What is a bridging prescription?
A bridging prescription is a temporary prescription of hormone replacement therapy (HRT), typically oestrogen or testosterone, issued by a GP to a patient who is waiting for specialist treatment, usually at a gender dysphoria clinic (GDC, previously called the Gender Identity Clinic or GIC).
Why are bridging prescriptions necessary?
The average waiting time for a first appointment at a GDC in the UK is around 53 months (about 4 and a half years) as of May 2022, with some now having even longer waiting lists (1). No UK GDC meets the standard of care set out by the NHS constitution that patients have a legal right to wait no longer than 18 weeks for treatment by a specialist service. There are four new community-based clinics which may see patients faster, but these are currently only open to people who were already on a waiting list for another GDC.
Long waiting times exacerbate gender dysphoria and mental health problems, and increase risks of suicide and self-harm. Of nearly 800 trans people surveyed by Action for Trans Health in 2018, 63.5% reported that waiting for an appointment at a gender clinic had contributed to their suicidal ideation, and 32.7% reported that waiting for an appointment had contributed to them acting on suicidal ideation. Conversely, 84.4% of people who had previously experienced suicidal ideation reported that it occurred less frequently or stopped completely after they started HRT (2).
Many trans people also turn to self-medicating (buying and using unprescribed and unregulated hormone medication over the internet) because of the long wait for treatment at a GDC. This has the potential to cause serious harm due to potential contamination of unregulated medications, lack of oversight and monitoring in dosage and unknown contraindications (e.g. someone may have an allergy to a particular medication they are self-medicating with and not be aware of it).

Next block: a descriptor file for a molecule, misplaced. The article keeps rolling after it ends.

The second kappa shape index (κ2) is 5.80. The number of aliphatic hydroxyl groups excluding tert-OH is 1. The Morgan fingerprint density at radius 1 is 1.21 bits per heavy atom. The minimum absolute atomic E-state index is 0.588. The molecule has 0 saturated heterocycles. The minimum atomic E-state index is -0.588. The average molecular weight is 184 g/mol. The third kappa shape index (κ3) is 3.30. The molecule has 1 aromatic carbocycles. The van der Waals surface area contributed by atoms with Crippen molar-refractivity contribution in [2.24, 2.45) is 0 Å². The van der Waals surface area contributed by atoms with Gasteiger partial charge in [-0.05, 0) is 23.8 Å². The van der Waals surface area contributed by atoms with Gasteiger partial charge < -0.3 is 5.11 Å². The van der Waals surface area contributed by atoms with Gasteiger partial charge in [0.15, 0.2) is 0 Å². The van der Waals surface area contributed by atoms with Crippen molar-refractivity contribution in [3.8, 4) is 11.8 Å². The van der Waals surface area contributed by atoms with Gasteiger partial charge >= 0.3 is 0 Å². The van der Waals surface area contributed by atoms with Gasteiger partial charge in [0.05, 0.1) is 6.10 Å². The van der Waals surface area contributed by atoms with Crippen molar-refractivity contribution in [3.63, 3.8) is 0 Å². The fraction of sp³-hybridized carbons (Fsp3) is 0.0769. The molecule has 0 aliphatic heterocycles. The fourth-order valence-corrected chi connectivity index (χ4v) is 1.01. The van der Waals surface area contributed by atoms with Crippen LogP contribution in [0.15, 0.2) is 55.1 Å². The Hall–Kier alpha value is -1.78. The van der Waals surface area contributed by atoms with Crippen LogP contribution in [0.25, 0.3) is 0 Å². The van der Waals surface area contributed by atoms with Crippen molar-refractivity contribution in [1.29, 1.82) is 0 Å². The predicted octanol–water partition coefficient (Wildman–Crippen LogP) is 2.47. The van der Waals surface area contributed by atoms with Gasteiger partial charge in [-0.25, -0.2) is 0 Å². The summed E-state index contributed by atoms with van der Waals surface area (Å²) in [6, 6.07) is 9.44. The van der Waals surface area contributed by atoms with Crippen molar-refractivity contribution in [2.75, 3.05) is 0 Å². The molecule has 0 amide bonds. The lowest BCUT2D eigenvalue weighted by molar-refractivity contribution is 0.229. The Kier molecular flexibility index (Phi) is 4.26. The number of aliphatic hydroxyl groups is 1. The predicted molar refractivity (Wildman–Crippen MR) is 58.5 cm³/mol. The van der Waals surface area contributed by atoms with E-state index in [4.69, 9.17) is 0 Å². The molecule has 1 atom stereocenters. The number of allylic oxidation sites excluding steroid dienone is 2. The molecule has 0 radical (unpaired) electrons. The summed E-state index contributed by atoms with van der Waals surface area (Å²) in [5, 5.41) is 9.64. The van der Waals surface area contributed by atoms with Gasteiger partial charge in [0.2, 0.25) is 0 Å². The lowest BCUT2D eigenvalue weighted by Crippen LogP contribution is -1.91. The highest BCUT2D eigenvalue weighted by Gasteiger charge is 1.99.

Bridging prescriptions act as a ‘holding and harm reduction strategy’ (3), to mitigate the effects of waiting to receive care from a GDC and the resultant risks of suicide, self-harm and self-medication. They are issued on an interim basis, to be replaced by a prescription from a GDC.
What are the limits on bridging prescriptions?
Some sources, such as the General Medical Council, recommend that GPs only issue bridging prescriptions in cases where patients are self-medicating or considered ‘highly likely’ to self-medicate, where it is intended to mitigate a risk of self-harm or suicide, and where the GP in question has ‘sought the advice of an experienced gender specialist and prescribes the lowest acceptable dose in the circumstances.’ (4) A collection of resources about bridging prescriptions, including medical guidelines about them, can be found here.
Some NHS sources also suggest that a bridging prescription only cover an agreed upon period such as three months (5). Since patients will almost certainly be unable to access HRT at a GDC within this timeframe, such a timeframe effectively forces patients to come off hormones until they can start them again through a GDC. This is likely to have a profound impact on mental health, put them at risk of suicide and self-harm, and may make them more likely to turn to self-medication, even though bridging prescriptions are intended to mitigate these risks. Some GPs who do issue bridging prescriptions do not confine it to a pre-set timeframe.
How likely are GPs to issue bridging prescriptions?
Although in theory all GPs can issue bridging prescriptions, most are reluctant to do so. According to a 2020 study by GenderGP (6), 80.49% of GPs asked by patients for a bridging prescription refused to do so. In a similar study by Action for Trans Health in 2018 (7), 71% of GPs who refused to issue bridging prescriptions said that this was on the basis that they didn’t know enough about some aspect of medical transition.
Are there any resources I could share with my GP to support them to offer me a bridging prescription?